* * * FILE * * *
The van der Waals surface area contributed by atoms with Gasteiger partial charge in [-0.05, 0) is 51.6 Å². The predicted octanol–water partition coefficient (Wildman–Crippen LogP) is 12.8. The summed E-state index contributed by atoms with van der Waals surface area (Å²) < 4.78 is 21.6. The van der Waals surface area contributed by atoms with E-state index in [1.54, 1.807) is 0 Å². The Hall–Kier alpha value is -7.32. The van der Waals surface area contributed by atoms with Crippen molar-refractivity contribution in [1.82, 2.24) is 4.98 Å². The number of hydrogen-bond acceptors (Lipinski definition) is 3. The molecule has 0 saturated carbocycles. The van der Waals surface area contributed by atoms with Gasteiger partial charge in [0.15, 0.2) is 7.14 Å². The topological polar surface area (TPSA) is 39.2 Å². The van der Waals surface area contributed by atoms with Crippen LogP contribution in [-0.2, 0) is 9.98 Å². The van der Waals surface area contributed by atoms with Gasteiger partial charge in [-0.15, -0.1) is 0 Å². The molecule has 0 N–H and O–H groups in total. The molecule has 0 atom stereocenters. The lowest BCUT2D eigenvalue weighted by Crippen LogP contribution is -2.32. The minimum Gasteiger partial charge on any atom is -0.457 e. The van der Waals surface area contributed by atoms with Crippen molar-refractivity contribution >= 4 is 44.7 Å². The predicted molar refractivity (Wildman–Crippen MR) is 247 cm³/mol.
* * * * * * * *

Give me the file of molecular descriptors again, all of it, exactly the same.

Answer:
The van der Waals surface area contributed by atoms with Gasteiger partial charge in [-0.05, 0) is 51.6 Å². The predicted octanol–water partition coefficient (Wildman–Crippen LogP) is 12.8. The summed E-state index contributed by atoms with van der Waals surface area (Å²) < 4.78 is 21.6. The van der Waals surface area contributed by atoms with E-state index in [1.54, 1.807) is 0 Å². The Hall–Kier alpha value is -7.32. The van der Waals surface area contributed by atoms with Crippen molar-refractivity contribution in [1.82, 2.24) is 4.98 Å². The number of hydrogen-bond acceptors (Lipinski definition) is 3. The molecule has 0 saturated carbocycles. The van der Waals surface area contributed by atoms with Gasteiger partial charge in [0.15, 0.2) is 7.14 Å². The topological polar surface area (TPSA) is 39.2 Å². The van der Waals surface area contributed by atoms with Crippen LogP contribution in [-0.2, 0) is 9.98 Å². The van der Waals surface area contributed by atoms with Gasteiger partial charge in [-0.15, -0.1) is 0 Å². The molecule has 0 N–H and O–H groups in total. The molecule has 0 atom stereocenters. The lowest BCUT2D eigenvalue weighted by Crippen LogP contribution is -2.32. The minimum Gasteiger partial charge on any atom is -0.457 e. The van der Waals surface area contributed by atoms with Crippen molar-refractivity contribution >= 4 is 44.7 Å². The predicted molar refractivity (Wildman–Crippen MR) is 247 cm³/mol.